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Global Outlook

Not Just Another Anti-Dollar Alliance - The BRICS Bank

July 11, 2014, Friday, 14:05 GMT | 10:05 EST | 18:35 IST | 21:05 SGT
Contributed by eResearch

A new trade-stabilizing tool underscores real risk of long-term U.S. dollar dominance.

The World Cup home crowd's pain stopped in Brazil after the humiliating 7-1 defeat by Germany. Last week's article pointed to Brazil special advantages against regional rivals. Clearly, that was not the case against a Europe-based contender last night.

Fortunately, for local fans, Brazil goes up against the U.S. on another field next week - and this time with some real power players. The world scale team is led by China with India, Russia and South Africa as key participants as well.

In a few days, the Sixth BRICS Summit will put the final changes on a new financial architecture in response to an overdollared global economy.

The plan combines a monetary stabilization fund called Contingent Reserve Arrangement (CRA) with a development bank called BRICS Development Bank.

The CRA will have a total of $100 billion in capital - $41 billion from China, $18 billion each from Brazil, India and Russia, and $5 billion from South Africa. The BRICS Development Bank will begin operation with capital of $50 billion dollars, with contributions of $10 billion and guarantees of $40 billion from each of its members. The bank will be able to expand to $100 billion dollars within two years, and to $200 billion in five years; it will have capacity to finance up to $350 billion.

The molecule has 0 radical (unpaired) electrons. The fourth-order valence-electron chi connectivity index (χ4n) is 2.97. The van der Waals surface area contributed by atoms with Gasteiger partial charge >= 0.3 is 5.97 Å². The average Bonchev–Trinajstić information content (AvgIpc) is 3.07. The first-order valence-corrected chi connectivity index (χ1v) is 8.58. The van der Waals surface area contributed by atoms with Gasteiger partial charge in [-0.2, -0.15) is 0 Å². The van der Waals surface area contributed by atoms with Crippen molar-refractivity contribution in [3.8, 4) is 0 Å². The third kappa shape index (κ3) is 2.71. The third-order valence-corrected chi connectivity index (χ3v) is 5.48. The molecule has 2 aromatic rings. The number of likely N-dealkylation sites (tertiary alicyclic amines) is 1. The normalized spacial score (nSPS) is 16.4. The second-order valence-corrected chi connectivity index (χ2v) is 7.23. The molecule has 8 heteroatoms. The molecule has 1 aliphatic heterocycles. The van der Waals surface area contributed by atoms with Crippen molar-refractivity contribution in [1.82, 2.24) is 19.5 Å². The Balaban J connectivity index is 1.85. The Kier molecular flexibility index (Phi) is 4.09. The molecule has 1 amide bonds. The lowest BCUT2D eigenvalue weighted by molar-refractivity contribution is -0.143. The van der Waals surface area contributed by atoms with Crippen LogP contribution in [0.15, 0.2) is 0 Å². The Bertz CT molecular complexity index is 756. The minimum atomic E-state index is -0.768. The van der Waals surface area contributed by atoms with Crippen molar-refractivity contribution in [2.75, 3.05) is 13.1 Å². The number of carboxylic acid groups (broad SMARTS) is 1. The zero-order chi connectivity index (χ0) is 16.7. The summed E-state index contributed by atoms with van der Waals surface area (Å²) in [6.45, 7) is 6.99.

Normally, the United States is a member of, and a major donor to, each major multilateral development bank.

However, the BRICS Bank is not just another development bank. It is an anti-dollar alliance to wean the world off overreliance on the dollars - overdollaring.

The concept of overdollaring

Let's borrow a concept from the technology area, overclocking, and apply it to the U.S. dollar to explain our current monetary predicament.

Overdollaring is the process of making a currency or other component operate in international trade other than that for which the source currency is denoted for (hence the name 'overdollaring').

Prime examples of this are oil and other commodities. Net exchange rates and transactions costs and conditions may also be changed (lowered in favor of the buyer), which can increase the pace at which trades flow. Most overdollaring techniques increase commodity consumption, generating more inflation, which effects must be dispersed if the source economy is to remain operational.

Basically, it's been a historical mistake to use a country or single currency as the central measure to control anything on a global basis. Advocates of digital global currencies will point out.

Here are some current example and issues of overdollaring.

The Export-Import Bank . Proponents of extending the bank's mandate cite this as a way to rebalance the rules of international trade against unfair subsidies. Opponents claim it acts like a piggy-bank for corporate welfare and lobbyists. While it can win some votes and influence in Washington, ultimately this is another tool to extend the dominance of the dollar globally.